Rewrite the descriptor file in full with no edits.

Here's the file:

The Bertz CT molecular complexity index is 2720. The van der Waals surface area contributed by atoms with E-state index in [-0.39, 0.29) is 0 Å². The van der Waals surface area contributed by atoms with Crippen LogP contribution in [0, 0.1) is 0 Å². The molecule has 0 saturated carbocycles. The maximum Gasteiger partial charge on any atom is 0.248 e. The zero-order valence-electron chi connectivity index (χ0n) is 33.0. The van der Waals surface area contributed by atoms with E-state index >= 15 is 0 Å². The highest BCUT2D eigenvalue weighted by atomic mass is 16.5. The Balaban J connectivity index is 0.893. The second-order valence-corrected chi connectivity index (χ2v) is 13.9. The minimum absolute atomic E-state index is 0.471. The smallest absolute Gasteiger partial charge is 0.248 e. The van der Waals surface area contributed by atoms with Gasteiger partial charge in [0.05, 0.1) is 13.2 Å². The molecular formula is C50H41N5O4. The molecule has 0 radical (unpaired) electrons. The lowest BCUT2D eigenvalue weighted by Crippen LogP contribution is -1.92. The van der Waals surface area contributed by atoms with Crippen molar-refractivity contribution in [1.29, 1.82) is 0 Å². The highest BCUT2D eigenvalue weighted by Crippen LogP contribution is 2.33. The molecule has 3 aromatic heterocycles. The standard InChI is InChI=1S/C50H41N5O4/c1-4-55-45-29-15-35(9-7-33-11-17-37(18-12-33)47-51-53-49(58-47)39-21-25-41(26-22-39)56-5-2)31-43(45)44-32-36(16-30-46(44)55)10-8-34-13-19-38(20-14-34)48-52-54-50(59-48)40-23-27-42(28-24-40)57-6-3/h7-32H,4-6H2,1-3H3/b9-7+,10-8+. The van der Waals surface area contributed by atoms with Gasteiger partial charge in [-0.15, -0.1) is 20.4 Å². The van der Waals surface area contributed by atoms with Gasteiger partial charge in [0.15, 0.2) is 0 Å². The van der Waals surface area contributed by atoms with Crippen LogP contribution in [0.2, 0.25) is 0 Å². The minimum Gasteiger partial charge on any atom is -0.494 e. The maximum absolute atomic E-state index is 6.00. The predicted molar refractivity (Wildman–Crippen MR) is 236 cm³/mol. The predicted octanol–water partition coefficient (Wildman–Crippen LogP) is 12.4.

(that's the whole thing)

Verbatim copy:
The Bertz CT molecular complexity index is 2720. The van der Waals surface area contributed by atoms with E-state index in [-0.39, 0.29) is 0 Å². The van der Waals surface area contributed by atoms with Crippen LogP contribution in [0, 0.1) is 0 Å². The molecule has 0 saturated carbocycles. The maximum Gasteiger partial charge on any atom is 0.248 e. The zero-order valence-electron chi connectivity index (χ0n) is 33.0. The van der Waals surface area contributed by atoms with E-state index >= 15 is 0 Å². The highest BCUT2D eigenvalue weighted by atomic mass is 16.5. The Balaban J connectivity index is 0.893. The second-order valence-corrected chi connectivity index (χ2v) is 13.9. The minimum absolute atomic E-state index is 0.471. The smallest absolute Gasteiger partial charge is 0.248 e. The van der Waals surface area contributed by atoms with Gasteiger partial charge in [0.05, 0.1) is 13.2 Å². The molecular formula is C50H41N5O4. The molecule has 0 radical (unpaired) electrons. The lowest BCUT2D eigenvalue weighted by Crippen LogP contribution is -1.92. The van der Waals surface area contributed by atoms with Crippen molar-refractivity contribution in [1.29, 1.82) is 0 Å². The highest BCUT2D eigenvalue weighted by Crippen LogP contribution is 2.33. The molecule has 3 aromatic heterocycles. The standard InChI is InChI=1S/C50H41N5O4/c1-4-55-45-29-15-35(9-7-33-11-17-37(18-12-33)47-51-53-49(58-47)39-21-25-41(26-22-39)56-5-2)31-43(45)44-32-36(16-30-46(44)55)10-8-34-13-19-38(20-14-34)48-52-54-50(59-48)40-23-27-42(28-24-40)57-6-3/h7-32H,4-6H2,1-3H3/b9-7+,10-8+. The van der Waals surface area contributed by atoms with Gasteiger partial charge in [-0.15, -0.1) is 20.4 Å². The van der Waals surface area contributed by atoms with Gasteiger partial charge in [0.15, 0.2) is 0 Å². The van der Waals surface area contributed by atoms with Crippen LogP contribution in [0.2, 0.25) is 0 Å². The minimum Gasteiger partial charge on any atom is -0.494 e. The maximum absolute atomic E-state index is 6.00. The predicted molar refractivity (Wildman–Crippen MR) is 236 cm³/mol. The predicted octanol–water partition coefficient (Wildman–Crippen LogP) is 12.4.